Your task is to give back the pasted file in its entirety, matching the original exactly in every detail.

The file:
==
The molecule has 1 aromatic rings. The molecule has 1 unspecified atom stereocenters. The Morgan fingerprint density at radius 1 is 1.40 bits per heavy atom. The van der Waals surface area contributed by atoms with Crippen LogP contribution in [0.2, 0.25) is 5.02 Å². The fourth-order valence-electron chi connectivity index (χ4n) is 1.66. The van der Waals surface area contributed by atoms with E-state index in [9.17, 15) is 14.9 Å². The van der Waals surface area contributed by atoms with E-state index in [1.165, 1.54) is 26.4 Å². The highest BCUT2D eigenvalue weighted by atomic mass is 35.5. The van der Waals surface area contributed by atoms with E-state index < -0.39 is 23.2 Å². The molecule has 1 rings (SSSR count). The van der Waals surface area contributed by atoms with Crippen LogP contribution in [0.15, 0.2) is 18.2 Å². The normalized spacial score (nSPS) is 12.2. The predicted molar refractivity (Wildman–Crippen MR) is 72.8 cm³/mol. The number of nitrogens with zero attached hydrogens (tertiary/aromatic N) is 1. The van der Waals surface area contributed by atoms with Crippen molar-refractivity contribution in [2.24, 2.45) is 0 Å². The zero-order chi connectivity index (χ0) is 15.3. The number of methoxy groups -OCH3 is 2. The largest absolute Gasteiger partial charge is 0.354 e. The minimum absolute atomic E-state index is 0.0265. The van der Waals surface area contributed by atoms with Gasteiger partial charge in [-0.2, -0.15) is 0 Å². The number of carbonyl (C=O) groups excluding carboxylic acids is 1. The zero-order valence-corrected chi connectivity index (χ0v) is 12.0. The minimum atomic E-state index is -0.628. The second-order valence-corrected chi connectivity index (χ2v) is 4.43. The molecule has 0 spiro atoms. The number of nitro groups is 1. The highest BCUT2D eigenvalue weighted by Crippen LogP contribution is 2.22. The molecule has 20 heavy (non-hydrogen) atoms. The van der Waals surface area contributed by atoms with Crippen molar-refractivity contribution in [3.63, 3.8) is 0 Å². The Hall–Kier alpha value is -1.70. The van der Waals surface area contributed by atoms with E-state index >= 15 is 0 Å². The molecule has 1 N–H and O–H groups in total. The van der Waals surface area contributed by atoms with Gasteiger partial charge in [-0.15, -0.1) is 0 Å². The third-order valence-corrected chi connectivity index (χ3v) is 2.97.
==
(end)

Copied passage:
The molecule has 1 aromatic rings. The molecule has 1 unspecified atom stereocenters. The Morgan fingerprint density at radius 1 is 1.40 bits per heavy atom. The van der Waals surface area contributed by atoms with Crippen LogP contribution in [0.2, 0.25) is 5.02 Å². The fourth-order valence-electron chi connectivity index (χ4n) is 1.66. The van der Waals surface area contributed by atoms with E-state index in [9.17, 15) is 14.9 Å². The van der Waals surface area contributed by atoms with E-state index in [1.165, 1.54) is 26.4 Å². The highest BCUT2D eigenvalue weighted by atomic mass is 35.5. The van der Waals surface area contributed by atoms with E-state index < -0.39 is 23.2 Å². The molecule has 1 rings (SSSR count). The van der Waals surface area contributed by atoms with Crippen LogP contribution in [0.15, 0.2) is 18.2 Å². The normalized spacial score (nSPS) is 12.2. The predicted molar refractivity (Wildman–Crippen MR) is 72.8 cm³/mol. The number of nitrogens with zero attached hydrogens (tertiary/aromatic N) is 1. The van der Waals surface area contributed by atoms with Crippen molar-refractivity contribution in [2.24, 2.45) is 0 Å². The zero-order chi connectivity index (χ0) is 15.3. The number of methoxy groups -OCH3 is 2. The largest absolute Gasteiger partial charge is 0.354 e. The minimum absolute atomic E-state index is 0.0265. The van der Waals surface area contributed by atoms with Gasteiger partial charge in [-0.2, -0.15) is 0 Å². The number of carbonyl (C=O) groups excluding carboxylic acids is 1. The zero-order valence-corrected chi connectivity index (χ0v) is 12.0. The minimum atomic E-state index is -0.628. The second-order valence-corrected chi connectivity index (χ2v) is 4.43. The molecule has 0 spiro atoms. The number of nitro groups is 1. The highest BCUT2D eigenvalue weighted by Crippen LogP contribution is 2.22. The molecule has 20 heavy (non-hydrogen) atoms. The van der Waals surface area contributed by atoms with Crippen molar-refractivity contribution in [3.63, 3.8) is 0 Å². The Hall–Kier alpha value is -1.70. The van der Waals surface area contributed by atoms with E-state index >= 15 is 0 Å². The molecule has 1 N–H and O–H groups in total. The van der Waals surface area contributed by atoms with Gasteiger partial charge in [-0.15, -0.1) is 0 Å². The third-order valence-corrected chi connectivity index (χ3v) is 2.97.